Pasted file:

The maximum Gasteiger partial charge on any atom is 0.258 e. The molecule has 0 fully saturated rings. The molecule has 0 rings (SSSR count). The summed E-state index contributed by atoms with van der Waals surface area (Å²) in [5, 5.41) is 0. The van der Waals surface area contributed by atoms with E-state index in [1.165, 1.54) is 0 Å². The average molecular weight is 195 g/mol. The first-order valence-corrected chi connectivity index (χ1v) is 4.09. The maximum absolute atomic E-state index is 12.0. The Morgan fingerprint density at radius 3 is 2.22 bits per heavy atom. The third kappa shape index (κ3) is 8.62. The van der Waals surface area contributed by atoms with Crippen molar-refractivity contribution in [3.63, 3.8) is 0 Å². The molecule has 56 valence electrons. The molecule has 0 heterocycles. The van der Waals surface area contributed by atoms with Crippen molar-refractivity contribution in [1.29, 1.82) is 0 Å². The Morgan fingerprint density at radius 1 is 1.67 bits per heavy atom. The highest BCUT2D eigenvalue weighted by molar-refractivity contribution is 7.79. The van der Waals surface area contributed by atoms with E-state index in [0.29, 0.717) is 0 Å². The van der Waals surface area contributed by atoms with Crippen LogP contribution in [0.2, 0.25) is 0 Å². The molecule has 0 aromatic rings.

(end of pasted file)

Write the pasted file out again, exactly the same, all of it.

The maximum Gasteiger partial charge on any atom is 0.258 e. The molecule has 0 fully saturated rings. The molecule has 0 rings (SSSR count). The summed E-state index contributed by atoms with van der Waals surface area (Å²) in [5, 5.41) is 0. The van der Waals surface area contributed by atoms with E-state index in [1.165, 1.54) is 0 Å². The average molecular weight is 195 g/mol. The first-order valence-corrected chi connectivity index (χ1v) is 4.09. The maximum absolute atomic E-state index is 12.0. The Morgan fingerprint density at radius 3 is 2.22 bits per heavy atom. The third kappa shape index (κ3) is 8.62. The van der Waals surface area contributed by atoms with Crippen molar-refractivity contribution in [3.63, 3.8) is 0 Å². The molecule has 56 valence electrons. The molecule has 0 heterocycles. The van der Waals surface area contributed by atoms with Crippen molar-refractivity contribution in [1.29, 1.82) is 0 Å². The Morgan fingerprint density at radius 1 is 1.67 bits per heavy atom. The highest BCUT2D eigenvalue weighted by molar-refractivity contribution is 7.79. The van der Waals surface area contributed by atoms with E-state index in [0.29, 0.717) is 0 Å². The van der Waals surface area contributed by atoms with Crippen LogP contribution in [0.2, 0.25) is 0 Å². The molecule has 0 aromatic rings.